As you walk through the convention halls on Friday and throughout the weekend, you’ll see lots of exhibitors. From jewelry vendors to mail production shops to advocacy groups, make sure you visit the exhibitors throughout the weekend.
Convention kicks off on Friday with the CRP Board of Directors Meeting in the morning, and the Executive Committee lunch. This working meeting of the Executive Committee is open to all, although non-members will be asked to leave when the Committee begins its closed session work.
You don’t want to miss the Welcome Reception on Friday evening, which is included in your registration price as well! The VIP Receptions and Banquets throughout the weekend do require separate ticket purchases. If you’re not attending the banquets, there are lots of dining options in the convention area.
Throughout the weekend you’ll see hospitality receptions listed on the agenda. These are typically open to all attendees, and hosted by various candidates and organizations. There are receptions throughout the weekend, but many of them take place on Friday and Saturday night, after the banquets end at 9 p.m. The receptions are a chance for socializing, and many attendees attend some or all of them!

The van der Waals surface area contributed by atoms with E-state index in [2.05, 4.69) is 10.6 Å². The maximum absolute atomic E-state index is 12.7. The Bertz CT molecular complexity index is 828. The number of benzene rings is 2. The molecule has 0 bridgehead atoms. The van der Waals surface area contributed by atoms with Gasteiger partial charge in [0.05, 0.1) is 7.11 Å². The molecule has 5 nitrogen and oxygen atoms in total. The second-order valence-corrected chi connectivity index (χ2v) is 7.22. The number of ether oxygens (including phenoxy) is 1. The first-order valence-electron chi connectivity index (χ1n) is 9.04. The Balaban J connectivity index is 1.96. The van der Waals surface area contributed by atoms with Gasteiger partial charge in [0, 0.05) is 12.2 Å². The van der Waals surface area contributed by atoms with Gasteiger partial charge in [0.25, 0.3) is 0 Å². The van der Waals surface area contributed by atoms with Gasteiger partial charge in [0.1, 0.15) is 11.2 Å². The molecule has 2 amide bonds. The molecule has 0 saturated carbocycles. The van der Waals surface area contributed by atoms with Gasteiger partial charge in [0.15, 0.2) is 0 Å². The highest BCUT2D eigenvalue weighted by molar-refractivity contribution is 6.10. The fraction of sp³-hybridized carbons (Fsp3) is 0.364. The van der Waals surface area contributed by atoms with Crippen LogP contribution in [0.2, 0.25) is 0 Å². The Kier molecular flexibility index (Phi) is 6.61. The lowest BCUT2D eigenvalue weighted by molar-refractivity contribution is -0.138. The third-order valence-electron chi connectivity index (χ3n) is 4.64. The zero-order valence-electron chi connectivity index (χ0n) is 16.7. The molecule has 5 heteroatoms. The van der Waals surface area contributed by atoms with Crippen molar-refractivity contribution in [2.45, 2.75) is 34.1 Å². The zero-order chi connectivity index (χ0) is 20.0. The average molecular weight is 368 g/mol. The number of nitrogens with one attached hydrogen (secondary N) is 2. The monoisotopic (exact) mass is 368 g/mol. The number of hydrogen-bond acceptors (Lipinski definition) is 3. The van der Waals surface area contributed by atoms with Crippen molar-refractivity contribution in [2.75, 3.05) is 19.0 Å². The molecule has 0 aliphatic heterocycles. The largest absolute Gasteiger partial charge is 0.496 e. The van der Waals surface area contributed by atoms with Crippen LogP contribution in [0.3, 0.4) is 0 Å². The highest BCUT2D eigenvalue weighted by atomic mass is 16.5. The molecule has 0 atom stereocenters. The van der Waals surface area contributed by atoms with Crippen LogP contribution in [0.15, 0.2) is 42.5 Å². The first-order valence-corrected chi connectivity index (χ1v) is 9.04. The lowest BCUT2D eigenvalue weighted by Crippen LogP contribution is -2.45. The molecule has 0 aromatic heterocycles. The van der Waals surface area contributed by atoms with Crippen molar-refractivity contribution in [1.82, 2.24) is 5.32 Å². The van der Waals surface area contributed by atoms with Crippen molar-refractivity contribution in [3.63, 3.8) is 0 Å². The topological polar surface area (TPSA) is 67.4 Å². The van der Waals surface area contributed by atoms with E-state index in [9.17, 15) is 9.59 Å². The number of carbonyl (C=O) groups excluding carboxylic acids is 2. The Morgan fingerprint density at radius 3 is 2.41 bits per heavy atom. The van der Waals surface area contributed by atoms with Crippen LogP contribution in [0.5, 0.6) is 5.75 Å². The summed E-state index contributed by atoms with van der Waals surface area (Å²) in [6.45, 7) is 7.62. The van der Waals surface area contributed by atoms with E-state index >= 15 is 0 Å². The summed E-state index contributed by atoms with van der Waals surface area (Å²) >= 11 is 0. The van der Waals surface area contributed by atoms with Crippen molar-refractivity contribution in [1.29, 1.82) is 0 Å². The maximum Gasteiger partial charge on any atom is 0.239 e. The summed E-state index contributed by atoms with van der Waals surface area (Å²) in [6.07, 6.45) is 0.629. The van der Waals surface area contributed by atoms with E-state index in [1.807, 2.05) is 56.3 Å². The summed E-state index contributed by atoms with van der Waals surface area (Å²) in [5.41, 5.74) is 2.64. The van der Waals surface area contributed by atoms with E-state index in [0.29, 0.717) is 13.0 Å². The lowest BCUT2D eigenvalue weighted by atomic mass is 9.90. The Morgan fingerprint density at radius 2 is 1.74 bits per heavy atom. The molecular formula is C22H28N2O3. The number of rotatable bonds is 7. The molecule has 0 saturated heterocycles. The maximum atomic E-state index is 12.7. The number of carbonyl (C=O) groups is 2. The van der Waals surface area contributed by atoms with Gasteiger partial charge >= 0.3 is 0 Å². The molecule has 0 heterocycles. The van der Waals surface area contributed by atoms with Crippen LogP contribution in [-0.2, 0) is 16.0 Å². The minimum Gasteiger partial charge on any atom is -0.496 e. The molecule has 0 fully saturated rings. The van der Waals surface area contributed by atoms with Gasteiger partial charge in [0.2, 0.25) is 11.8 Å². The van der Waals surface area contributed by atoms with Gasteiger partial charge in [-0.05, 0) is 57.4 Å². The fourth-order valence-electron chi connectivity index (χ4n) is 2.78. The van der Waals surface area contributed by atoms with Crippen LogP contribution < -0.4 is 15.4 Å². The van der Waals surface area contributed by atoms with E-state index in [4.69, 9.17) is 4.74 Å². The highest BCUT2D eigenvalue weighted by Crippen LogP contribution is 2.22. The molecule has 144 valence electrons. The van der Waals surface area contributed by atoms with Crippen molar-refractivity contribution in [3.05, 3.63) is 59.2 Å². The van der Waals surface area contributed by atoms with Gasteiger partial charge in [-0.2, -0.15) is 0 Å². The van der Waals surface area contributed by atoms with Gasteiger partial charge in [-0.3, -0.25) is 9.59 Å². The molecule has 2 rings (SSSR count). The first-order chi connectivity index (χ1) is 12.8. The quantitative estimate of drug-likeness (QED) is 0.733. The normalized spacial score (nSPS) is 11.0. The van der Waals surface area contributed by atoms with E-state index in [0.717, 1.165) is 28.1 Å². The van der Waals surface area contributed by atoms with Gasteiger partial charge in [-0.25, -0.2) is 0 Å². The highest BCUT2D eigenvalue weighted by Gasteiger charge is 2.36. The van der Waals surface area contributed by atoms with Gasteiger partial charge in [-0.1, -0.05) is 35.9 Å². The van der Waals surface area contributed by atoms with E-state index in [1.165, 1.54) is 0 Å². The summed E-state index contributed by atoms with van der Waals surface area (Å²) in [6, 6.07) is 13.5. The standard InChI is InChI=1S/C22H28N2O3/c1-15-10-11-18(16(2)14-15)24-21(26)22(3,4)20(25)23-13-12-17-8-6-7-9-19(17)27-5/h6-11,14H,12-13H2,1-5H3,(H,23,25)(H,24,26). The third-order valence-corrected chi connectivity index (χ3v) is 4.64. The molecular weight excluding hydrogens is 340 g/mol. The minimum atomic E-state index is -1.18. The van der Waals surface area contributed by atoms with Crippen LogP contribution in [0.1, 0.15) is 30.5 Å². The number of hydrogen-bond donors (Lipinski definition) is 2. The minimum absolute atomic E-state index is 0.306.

On Sunday morning, General Session is the highlight of the convention. CRP Delegates sit in assigned seating by their county, while guests sit in marked areas. Committee reports are voted on, and Delegates hear reports from the Party’s officers.
When the gavel comes down at the end of General Session, convention is over…until we see you next time!